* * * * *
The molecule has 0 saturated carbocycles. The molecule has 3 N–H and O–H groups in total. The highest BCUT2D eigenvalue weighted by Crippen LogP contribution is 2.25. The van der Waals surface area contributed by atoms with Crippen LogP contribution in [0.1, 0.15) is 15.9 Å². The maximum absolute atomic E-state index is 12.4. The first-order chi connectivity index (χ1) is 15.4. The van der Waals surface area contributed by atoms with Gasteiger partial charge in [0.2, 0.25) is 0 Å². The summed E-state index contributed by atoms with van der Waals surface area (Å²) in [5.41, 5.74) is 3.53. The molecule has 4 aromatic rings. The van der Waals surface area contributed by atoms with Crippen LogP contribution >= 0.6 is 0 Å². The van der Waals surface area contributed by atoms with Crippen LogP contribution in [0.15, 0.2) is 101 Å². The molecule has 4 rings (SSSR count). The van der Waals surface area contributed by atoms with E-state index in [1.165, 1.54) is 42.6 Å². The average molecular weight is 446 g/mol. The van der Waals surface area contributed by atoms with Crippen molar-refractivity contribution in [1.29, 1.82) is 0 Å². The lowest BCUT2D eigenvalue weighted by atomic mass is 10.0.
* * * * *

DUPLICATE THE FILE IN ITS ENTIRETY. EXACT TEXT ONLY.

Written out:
The molecule has 0 saturated carbocycles. The molecule has 3 N–H and O–H groups in total. The highest BCUT2D eigenvalue weighted by Crippen LogP contribution is 2.25. The van der Waals surface area contributed by atoms with Crippen LogP contribution in [0.1, 0.15) is 15.9 Å². The maximum absolute atomic E-state index is 12.4. The first-order chi connectivity index (χ1) is 15.4. The van der Waals surface area contributed by atoms with Gasteiger partial charge in [0.2, 0.25) is 0 Å². The summed E-state index contributed by atoms with van der Waals surface area (Å²) in [5.41, 5.74) is 3.53. The molecule has 4 aromatic rings. The van der Waals surface area contributed by atoms with Crippen LogP contribution >= 0.6 is 0 Å². The van der Waals surface area contributed by atoms with Crippen LogP contribution in [0.15, 0.2) is 101 Å². The molecule has 4 rings (SSSR count). The van der Waals surface area contributed by atoms with E-state index in [1.165, 1.54) is 42.6 Å². The average molecular weight is 446 g/mol. The van der Waals surface area contributed by atoms with Crippen molar-refractivity contribution in [1.29, 1.82) is 0 Å². The lowest BCUT2D eigenvalue weighted by atomic mass is 10.0.